MARTIN: I have a related story I wanted to ask Laura about, Laura, if you don't mind. We were talking about this kind of issue of race within - la raza, if you will. A little girl was told last week that she wasn't Latina enough to be Little Miss Hispanic Delaware. Her name is Jakiah McKoy. She's seven years old. She won the pageant, but she was later stripped of her title when she couldn't produce documents showing that her deceased grandmother was from the Dominican Republic.

And the McKoy family says the grandma came to the country without proper authorization and so didn't have the paperwork to prove her heritage. Now you write a lot about pop culture, and I was interested in your take on this. I mean, do you think this would've happened if she had had a more traditional Hispanic name, or if she were lighter skinned?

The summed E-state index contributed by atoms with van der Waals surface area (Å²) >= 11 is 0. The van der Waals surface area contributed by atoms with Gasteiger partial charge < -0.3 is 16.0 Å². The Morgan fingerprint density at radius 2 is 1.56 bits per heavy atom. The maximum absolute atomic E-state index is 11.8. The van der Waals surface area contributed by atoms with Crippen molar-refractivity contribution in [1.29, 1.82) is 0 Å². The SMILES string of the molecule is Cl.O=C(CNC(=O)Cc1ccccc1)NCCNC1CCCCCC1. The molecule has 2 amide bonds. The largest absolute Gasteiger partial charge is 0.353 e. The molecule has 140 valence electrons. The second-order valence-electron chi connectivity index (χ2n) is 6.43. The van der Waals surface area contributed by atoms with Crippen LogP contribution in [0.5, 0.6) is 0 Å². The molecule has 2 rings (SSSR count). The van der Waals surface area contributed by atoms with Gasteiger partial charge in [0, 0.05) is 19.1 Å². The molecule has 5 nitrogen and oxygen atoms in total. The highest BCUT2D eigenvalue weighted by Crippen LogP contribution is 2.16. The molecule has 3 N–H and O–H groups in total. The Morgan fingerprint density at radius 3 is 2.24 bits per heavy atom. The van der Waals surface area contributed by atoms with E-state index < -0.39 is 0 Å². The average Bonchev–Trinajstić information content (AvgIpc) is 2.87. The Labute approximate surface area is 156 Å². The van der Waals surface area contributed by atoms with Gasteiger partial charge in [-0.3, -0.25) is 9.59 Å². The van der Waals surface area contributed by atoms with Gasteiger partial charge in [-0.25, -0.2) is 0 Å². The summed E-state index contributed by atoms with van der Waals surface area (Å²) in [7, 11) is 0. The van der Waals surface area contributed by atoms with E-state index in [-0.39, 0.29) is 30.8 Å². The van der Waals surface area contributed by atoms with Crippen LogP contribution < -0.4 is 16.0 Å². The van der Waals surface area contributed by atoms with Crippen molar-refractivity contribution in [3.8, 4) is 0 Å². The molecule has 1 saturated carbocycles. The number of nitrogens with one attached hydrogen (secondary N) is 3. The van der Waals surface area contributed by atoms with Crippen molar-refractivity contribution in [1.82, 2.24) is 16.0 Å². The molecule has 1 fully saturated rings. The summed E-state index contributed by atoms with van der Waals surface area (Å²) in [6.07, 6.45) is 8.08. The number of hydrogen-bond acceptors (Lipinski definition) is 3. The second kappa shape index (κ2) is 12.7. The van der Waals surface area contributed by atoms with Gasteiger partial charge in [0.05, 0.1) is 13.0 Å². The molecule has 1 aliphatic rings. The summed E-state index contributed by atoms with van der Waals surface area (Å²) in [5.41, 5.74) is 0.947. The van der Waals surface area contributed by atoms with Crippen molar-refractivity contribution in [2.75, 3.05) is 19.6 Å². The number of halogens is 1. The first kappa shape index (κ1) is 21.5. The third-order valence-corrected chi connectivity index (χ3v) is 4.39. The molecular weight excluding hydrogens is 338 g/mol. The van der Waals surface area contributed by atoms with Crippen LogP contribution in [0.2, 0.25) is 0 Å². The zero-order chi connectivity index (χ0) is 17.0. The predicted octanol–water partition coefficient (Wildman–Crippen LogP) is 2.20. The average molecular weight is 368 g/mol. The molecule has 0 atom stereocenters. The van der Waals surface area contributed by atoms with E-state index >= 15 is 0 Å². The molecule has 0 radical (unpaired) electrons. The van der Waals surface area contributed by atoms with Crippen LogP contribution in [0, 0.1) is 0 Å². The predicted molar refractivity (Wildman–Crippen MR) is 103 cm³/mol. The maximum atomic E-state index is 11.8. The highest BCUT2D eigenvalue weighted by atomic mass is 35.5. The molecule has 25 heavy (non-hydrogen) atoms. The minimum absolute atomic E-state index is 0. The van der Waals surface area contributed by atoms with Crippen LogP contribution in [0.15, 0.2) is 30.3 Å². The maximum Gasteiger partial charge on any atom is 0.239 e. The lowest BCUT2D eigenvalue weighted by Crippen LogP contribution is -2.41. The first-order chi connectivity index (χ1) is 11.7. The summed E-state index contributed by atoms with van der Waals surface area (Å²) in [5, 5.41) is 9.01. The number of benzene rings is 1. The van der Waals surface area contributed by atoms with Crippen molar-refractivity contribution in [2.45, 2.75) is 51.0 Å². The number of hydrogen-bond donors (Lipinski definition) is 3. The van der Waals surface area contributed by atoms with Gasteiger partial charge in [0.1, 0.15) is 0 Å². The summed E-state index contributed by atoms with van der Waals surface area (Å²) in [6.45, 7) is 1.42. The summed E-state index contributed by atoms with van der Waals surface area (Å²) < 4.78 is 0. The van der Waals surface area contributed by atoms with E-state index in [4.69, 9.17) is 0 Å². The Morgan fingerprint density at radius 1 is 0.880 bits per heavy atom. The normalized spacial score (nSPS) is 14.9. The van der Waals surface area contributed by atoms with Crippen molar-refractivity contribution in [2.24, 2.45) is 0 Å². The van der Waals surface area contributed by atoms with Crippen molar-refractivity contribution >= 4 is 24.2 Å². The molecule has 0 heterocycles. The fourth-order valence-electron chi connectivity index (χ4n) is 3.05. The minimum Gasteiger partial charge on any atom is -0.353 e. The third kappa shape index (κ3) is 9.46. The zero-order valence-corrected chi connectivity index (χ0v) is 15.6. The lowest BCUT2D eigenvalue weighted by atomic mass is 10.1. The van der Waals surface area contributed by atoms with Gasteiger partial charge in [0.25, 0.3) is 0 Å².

MARTINEZ: That's a very good question, but I'd like to begin by saying that, first of all, it was a bit crazy to me to see that nobody was really talking about why should we have a little girl taking part in a beauty pageant to begin with. That's something I have a problem with, but...

MARTIN: A fair point. Fair point.

MARTINEZ: I mean, you know, there are countries where you don't even have that for adults, you know, France being one of them. So anyway...

MARTIN: I think France is actually trying to outlaw child beauty pageants, so - to your point. Yeah.

CARDONA: Yeah.